16. Thanks for this post. I got to know Whitney in the CS2 era, when InDesign Server came out, and I was immediately impressed with her amazing mind, her positive and tireless energy, and her true and genuine caring for those around her. She reigned over chaos, soaking up responsibility beyond what mortals are supposed to endure, and somehow making everything happen in time.
    It was amazing how much she could get done, and how positive her impact was – her energy just radiated. I believe she changed many lives, certainly mine included. I don’t think InDesign could have been what it was without her.
    I remember when working on projects for her that I could hardly reach her during the day, as her voice mail would be full. But 9 or 10 PM, she would answer the office phone and apologize that she was so busy, efficiently knocking out whatever had to be done in a few minutes. So brilliant, an incredible writer with a deep knowledge of typography and design, and an ability to navigate bureaucracy without losing vision or the all-important sense of humor; there are just not a lot of people like Whitney out there.
    She is truly missed but she lived a life that stands as an example for us all.

  17. Beautiful post, John. You summed up how we all feel about Whit. I am sure is smiling about this one right now. 😉

  18. I was fortunate to have interacted with her. This news is so difficult to cope with. Thanks for this touching tribute, John.

  19. Whitney demonstrated leadership in action by investing in others to reach their full potential. Her legacy lives on not only in the products and technologies she brought to the world but in the people she nurtured.

  20. John, you and all the comments above capture Whitney so beautifully. She was a good friend, and cared deeply about doing the right thing and making sure Adobe did the right thing. I am honored to have known her for so many years, and will truly miss her for many years to come.

  21. A fitting tribute to a wonderful person. The thing I remember most about Whitney other than her cheerful persona is her gift of time and her focus on users. I remember bumping into her at MAX 2011, she was by the big ‘&’ symbol where people were getting photos taken and the inkjet printers were about to run out of ink again. Rather than close the exhibit she scoured LA to get the right ink for the printers and although she was due to go back 2 days before the end of the show she decided to stay for the whole show and help out, so people got their photos. It was just one more selfless act. She will be sorely missed by everyone who was lucky enough to know her.

  22. Whitney was my boss, my co-worker, and my friend. She was smart, creative, and very human (which can be harder to be in a big company). I miss her a lot. Crying in my office, again…
    [I know, buddy. I hear ya… –J.]

    1. Tough first day back in the old Adobe office for a lot of us, Adam. My first project at Adobe was cooking up an InDesign press tour with Whitney. What a great introduction to the company that was.

  23. Such nice words John, thanks for sharing…and starting such a great thread of comments. It seems that we all have our Whit stories…I guess it should come as no surprise that we can all remember her solving a problem, lifting a spirit, facing some huge force or (so often in my case) knocking us off the tech treadmill long enough to have a real conversation. She was so present, so warm, so kind…and yet so tenacious when it came to righting a wrong. I’m so glad I knew you Whit, you were about as good as they get.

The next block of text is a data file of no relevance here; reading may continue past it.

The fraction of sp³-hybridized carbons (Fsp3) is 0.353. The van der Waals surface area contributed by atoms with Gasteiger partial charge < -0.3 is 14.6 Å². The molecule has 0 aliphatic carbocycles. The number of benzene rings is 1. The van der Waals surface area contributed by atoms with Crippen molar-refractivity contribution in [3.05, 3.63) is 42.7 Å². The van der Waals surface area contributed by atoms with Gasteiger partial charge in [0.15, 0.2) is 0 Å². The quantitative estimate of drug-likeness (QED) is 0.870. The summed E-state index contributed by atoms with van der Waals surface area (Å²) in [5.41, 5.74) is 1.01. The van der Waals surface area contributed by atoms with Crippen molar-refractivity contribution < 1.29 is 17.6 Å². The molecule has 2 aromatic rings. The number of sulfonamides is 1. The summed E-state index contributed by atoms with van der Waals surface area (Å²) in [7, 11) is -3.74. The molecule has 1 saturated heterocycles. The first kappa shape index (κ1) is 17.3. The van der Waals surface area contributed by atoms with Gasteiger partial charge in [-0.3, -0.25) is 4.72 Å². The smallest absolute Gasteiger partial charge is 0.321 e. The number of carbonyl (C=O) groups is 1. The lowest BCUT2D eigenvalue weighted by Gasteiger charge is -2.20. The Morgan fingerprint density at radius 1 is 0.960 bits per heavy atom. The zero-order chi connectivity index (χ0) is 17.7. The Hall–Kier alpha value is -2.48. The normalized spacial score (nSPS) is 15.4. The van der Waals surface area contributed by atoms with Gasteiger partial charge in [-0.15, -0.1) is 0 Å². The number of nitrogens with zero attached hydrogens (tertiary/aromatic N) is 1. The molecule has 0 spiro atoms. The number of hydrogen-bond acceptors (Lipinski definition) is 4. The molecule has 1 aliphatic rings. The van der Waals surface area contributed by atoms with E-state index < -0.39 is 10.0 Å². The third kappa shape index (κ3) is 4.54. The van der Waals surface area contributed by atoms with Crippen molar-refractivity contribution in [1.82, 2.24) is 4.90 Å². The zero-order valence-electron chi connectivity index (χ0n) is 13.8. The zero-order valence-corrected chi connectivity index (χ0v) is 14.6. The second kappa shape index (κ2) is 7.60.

24. Somehow I never worked with her during my ten years at Adobe, but so many of my colleagues are expressing their grief on Facebook that I’m feeling very sorry to hear about this untimely loss.

  25. I am so sad to hear this news. I loved working with Whitney as an agency partner and enjoyed her so much. Very very sad, and my thoughts and condolences to her family.

  26. Luckily so many others have found words for this sad news. I cannot. I can summon pleasant memories and gratitude for knowing her…so I’ll do that.

  27. Whit was one of those rare people that could take a spark in your heart and blow it into a flame. She put her considerable heart, mind and soul into even the smallest things and she rekindled my faith in doing good work. I just can’t believe she is gone.

  28. Thanks, John. Can’t believe our friend is gone. Everyone has captured the essence of Whit more eloquently than I ever could. But I will never drink another glass of champagne without remembering how much she loved it….or when she took me into a designer clothing store and had me try on all kinds of outfits, like she was dressing a doll…or our time at Creative Suite conferences in Las Vegas where we spent time getting makeovers at cosmetic stores. Memories that bring me lots of laughs and a bit of sadness that I can’t share that laugh with Whit any longer.

  29. Words cannot express how sad I was to hear this news. Whitney was a remarkable woman… smart, passionate, kind and always willing to lend a helping hand. She will truly be missed.

  30. Whitney saved my butt plenty of times. She helped me professionally and personally, taught me the ropes, showed me how to cut through (or avoid entirely) red tape in our sometimes difficult processes. Whitney was a joy to work with and a leader at all times and in every way. She gave me so much positive feedback and energy. Her heart was bigger than the Adobe corporate office building and I will always love and miss her.

  31. I’m in disbelief that a wonderful person such as Whitney is no longer with us. The Adobe hallways and this world will be slightly dimmer without her. I will miss her encouraging spirit amidst all the corporate craziness and that infectious laugh. Whitney will be one of those few special folks that I will remember for a very long time. You will be missed!